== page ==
Attorneys with a Tampa firm Morgan & Morgan spoke at a press conference about cyberbullying and the case of Rebecca Sedwick Thursday morning.
Among the attorneys working on the case is former Florida Governor and Morgan and Morgan partner, Charlie Crist.
"This is a horrible tragedy that has occurred," Crist said. "It is sad beyond words. These types of things should never happen."
Tricia Norman, the mother of the 12-year-old Rebecca Sedwick who committed suicide after being bullied online, retained the attorneys with Morgan &Morgan. Norman said she's looking for one thing to come out of this case.
"Justice, definitely justice," she said. "And I think it will help raise awareness, too."
David Henry is the lead attorney on the case. He said the law firm is investigating numerous people and organizations at this point. Although he declined to name names, Henry said he believes there are more children involved in this bullying case.
"We are looking at some children, who unfortunately did not act like children. They acted like very mean-spirited adults," Henry said.
Norman has said in the past, she and her daughter reported the bullying to her school, but there was not much done by the administration to help with the situation. Henry said the Morgan and Morgan is not specifically looking at the Polk County School district as a target for future lawsuits.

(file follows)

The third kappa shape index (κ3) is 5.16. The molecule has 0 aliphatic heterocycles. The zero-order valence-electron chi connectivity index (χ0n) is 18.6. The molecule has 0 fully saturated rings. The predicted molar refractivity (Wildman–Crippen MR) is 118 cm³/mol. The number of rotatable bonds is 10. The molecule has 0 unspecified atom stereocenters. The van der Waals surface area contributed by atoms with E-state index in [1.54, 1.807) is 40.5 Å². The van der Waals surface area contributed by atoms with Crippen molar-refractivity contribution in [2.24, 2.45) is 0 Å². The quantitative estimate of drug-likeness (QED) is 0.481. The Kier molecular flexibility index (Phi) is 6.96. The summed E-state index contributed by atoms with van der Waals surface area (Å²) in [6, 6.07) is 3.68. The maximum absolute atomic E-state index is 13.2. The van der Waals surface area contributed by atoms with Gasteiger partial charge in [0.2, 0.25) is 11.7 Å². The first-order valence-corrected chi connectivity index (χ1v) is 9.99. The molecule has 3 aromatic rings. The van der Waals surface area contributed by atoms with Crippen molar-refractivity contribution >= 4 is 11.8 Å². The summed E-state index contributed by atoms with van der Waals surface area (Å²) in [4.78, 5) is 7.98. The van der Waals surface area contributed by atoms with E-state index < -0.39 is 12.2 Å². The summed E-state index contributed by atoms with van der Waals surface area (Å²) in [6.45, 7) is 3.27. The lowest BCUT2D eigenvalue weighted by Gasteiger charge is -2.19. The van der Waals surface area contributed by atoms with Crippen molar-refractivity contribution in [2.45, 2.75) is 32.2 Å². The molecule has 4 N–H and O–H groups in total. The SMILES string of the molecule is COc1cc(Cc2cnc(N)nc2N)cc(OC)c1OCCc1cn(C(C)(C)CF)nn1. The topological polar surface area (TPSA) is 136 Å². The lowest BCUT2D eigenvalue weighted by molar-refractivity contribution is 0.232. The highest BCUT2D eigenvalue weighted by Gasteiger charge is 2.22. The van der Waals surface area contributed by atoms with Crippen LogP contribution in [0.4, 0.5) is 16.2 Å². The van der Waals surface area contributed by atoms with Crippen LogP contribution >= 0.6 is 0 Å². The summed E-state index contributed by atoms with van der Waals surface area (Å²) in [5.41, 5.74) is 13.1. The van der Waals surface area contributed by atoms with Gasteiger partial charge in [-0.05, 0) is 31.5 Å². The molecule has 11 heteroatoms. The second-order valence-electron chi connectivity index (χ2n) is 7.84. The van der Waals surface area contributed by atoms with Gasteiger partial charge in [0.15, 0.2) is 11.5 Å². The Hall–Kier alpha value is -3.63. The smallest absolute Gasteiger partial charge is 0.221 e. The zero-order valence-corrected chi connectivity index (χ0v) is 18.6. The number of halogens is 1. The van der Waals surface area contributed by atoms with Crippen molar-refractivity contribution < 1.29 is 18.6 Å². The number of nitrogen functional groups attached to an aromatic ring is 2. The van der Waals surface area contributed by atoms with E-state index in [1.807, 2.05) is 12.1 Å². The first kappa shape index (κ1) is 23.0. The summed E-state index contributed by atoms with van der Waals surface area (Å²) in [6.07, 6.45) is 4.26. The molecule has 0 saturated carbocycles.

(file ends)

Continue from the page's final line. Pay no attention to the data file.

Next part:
"We want to make sure we aren't the bullies here," Henry said. "We want to make sure when we file a lawsuit, that we have identified and are going after the right people."
Two girls, 14-year-old Guadelupe Shaw and 12-year-old Katelyn Roman, have already been charged with a felony count for aggravated stalking in the suicide case.
Another Tampa lawyer Jose Baez will represent Roman, arrested for allegedly bullying Rebecca in the criminal case.
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The attorneys spoke about cyberbullying and their efforts to help Sedwick's family through this case.
"There are millions of other young people throughout the country who are forced to deal with bullying at school and now in their homes day in and day out," Matt Morgan said. "All it takes is a computer, and your child could become a target. Our children deserve better. Rebecca deserved better."
Morgan also said Tricia Norman and her family have received an outpouring of support from the community. Morgan and Morgan has set up a fund for people to make donations to Rebecca's funeral costs. Those costs totaled $5400. Any money collected beyond that will be donated to an anti-bullying campaign.
"If you can find it in your hearts to go to the site, and make a contribution, it can be a dollar, it can be $5. It can be whatever you feel compelled to do," Morgan said.
For more information on the fund, visit http://www.forthepeople.com/rebecca-sedwick.
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